What method do you use to size the neutral conductor to prevent excessive neutral shift with line to neutral loads starting? At what point would you consider over voltage to be unacceptable? Feeders and branch circuits.
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Inverter supplied induction motor it is not my specialty [in our power station even BFPump of 10 MW starts D.O.L.!]
What I know about neutral shift it is what NEMA MG1 and IEC 6003417 [up to 1000 V] recommend.
Since the voltage to ground reaches 1.86 times the rated, a motor up to 500 V rating will not be in danger. For higher than 500 mainly for 4.16 kV an isolation transformer is required. Seefor instanceToshiba Application Guide:
https://toshont.com/index.php?gfdow...TB_iframe=true

Originally posted by Julius Right View PostInverter supplied induction motor it is not my specialty [in our power station even BFPump of 10 MW starts D.O.L.!]
What I know about neutral shift it is what NEMA MG1 and IEC 6003417 [up to 1000 V] recommend.
Since the voltage to ground reaches 1.86 times the rated, a motor up to 500 V rating will not be in danger. For higher than 500 mainly for 4.16 kV an isolation transformer is required. Seefor instanceToshiba Application Guide:
https://toshont.com/index.php?gfdow...TB_iframe=true
Thanks but I had feeders and branch circuits in mind. The neutral conductor has impedance, and it goes up as the circuit run increases.
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You either need to calculate the greatest possible neutral current (presume someone is intentionally trying to create the greatest load on only one phase) or match the line conductors.Master Electrician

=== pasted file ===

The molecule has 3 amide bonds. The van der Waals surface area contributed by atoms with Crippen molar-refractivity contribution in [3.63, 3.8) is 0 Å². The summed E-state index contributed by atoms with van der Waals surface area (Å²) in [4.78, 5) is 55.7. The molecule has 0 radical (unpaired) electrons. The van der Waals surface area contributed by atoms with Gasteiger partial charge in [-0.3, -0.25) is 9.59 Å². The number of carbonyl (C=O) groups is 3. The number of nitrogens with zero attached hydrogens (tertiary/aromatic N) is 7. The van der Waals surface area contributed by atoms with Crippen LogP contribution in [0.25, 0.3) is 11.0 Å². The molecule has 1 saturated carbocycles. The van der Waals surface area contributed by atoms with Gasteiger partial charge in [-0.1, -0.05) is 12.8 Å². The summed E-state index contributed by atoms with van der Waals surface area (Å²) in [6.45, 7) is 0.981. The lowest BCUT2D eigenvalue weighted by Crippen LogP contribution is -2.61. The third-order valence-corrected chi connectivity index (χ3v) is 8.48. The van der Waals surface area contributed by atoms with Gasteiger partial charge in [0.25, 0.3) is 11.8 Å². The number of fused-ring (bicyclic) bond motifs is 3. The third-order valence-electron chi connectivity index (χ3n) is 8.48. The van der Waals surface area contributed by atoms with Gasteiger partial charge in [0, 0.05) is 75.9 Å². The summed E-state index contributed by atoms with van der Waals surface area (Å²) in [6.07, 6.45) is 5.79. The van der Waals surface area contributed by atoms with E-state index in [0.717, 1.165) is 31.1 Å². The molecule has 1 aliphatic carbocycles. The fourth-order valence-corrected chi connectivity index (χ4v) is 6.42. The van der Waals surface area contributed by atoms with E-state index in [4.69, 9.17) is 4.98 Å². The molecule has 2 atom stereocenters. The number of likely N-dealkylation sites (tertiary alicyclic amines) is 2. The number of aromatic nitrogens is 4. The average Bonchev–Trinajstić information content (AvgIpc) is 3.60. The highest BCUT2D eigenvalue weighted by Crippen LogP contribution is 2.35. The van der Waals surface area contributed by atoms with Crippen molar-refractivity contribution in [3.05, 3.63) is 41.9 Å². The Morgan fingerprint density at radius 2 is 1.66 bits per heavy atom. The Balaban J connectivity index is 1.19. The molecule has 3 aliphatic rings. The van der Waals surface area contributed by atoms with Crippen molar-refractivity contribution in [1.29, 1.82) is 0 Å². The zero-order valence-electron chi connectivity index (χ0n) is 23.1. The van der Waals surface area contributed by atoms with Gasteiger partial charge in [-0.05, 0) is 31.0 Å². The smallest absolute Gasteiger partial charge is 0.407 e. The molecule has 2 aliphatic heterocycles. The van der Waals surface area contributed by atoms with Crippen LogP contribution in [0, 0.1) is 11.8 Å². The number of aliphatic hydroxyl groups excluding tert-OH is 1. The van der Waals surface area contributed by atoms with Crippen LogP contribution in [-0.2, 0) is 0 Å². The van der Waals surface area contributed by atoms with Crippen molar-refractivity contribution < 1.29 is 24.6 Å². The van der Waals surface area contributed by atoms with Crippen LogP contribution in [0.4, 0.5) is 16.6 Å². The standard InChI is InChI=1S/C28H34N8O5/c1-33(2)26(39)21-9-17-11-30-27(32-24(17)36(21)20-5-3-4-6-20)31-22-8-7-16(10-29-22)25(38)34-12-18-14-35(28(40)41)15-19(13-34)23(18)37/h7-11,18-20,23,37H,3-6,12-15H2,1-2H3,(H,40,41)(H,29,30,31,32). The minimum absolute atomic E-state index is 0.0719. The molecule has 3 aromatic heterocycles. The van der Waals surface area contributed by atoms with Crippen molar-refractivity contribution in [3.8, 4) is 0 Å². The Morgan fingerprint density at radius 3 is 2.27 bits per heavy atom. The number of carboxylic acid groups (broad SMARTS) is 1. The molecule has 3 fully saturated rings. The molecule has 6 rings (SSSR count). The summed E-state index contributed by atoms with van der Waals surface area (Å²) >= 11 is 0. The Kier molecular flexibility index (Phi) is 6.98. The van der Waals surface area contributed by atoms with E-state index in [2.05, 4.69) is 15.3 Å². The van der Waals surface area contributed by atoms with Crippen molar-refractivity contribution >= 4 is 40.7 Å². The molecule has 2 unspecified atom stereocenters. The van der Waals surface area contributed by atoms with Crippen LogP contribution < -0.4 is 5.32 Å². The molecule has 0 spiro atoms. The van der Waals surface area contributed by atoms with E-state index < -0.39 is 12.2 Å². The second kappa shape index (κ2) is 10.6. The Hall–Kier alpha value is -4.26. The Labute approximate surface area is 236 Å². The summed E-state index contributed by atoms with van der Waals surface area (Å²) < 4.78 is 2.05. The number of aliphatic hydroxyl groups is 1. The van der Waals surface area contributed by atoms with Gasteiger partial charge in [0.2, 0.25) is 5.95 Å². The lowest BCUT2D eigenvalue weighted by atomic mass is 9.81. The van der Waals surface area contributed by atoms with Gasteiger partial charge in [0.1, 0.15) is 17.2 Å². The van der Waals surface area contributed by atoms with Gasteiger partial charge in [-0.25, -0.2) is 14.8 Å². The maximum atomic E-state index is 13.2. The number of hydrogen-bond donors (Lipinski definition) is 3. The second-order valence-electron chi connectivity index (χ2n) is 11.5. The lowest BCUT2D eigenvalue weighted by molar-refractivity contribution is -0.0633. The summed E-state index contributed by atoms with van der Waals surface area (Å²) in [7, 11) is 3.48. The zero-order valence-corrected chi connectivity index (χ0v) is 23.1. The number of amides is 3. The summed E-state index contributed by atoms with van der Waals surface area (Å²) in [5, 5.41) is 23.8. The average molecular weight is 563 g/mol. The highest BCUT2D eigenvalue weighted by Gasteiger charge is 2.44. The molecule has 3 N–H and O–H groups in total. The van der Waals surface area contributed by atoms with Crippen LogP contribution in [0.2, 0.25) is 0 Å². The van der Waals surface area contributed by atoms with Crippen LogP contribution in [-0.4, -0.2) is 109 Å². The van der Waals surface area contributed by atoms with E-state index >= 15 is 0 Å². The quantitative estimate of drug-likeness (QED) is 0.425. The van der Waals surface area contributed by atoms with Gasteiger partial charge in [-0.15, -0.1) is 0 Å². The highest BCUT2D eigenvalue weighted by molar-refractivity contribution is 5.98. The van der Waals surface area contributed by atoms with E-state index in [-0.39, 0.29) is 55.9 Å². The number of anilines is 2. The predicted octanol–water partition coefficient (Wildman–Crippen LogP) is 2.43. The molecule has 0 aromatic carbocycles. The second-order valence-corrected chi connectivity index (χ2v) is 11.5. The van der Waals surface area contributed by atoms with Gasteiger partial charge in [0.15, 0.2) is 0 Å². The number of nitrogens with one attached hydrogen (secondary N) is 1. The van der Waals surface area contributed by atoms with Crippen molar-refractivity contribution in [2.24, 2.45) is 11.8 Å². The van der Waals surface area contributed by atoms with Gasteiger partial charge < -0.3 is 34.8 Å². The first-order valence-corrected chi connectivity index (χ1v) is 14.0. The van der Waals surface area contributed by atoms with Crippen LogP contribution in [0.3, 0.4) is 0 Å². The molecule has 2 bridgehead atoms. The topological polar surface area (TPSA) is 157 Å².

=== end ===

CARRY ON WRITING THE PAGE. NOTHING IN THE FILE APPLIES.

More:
Electrical Contractor
Richmond, VA
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Good point. Code only address nonlinear loads with Yconnected transformers. Delta xfmrs are not considered.
However, when sizing neutrals for continuous loading, or shortcircuit current, you might be interested in the last paragraph of example D3(a) in Annex D.Roger Ramjet NoFixNoPay
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Originally posted by ramsy View PostGood point. Code only address nonlinear loads with Yconnected transformers. Delta xfmrs are not considered.
However, when sizing neutrals for continuous loading, or shortcircuit current, you might be interested in the last paragraph of example D3(a) in Annex D.
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Many or most of you probably already know this but here goes:
On a Yconnected system with balanced linear loads, at every point in time there is at least one opposing current for every nonzero phase current. So the phase currents (ideally) will cancel at the neutral connection
Nonlinear loads like rectifiers draw current only near the voltage peaks, and therefore the phase currents have short durations that don't overlap. And so there is little or no cancelation of currents at the common neutral point. Therefore the mean square current in the neutral is the sum of the three mean square currents on each phase. So for current pulses with equal value, the total neutral RMS current is sqrt (3) = 1.73... times the RMS current on one phase. If there's any overlap of the phase currents then the neutral current will be less.
I don't think the same worst case condition can exist on the line currents of a delta because there's no single conductor where all of the peak currents flow through. However, there can be circulating harmonic currents in a delta transformer that can cause other problems.Last edited by synchro; 091619, 02:22 PM.
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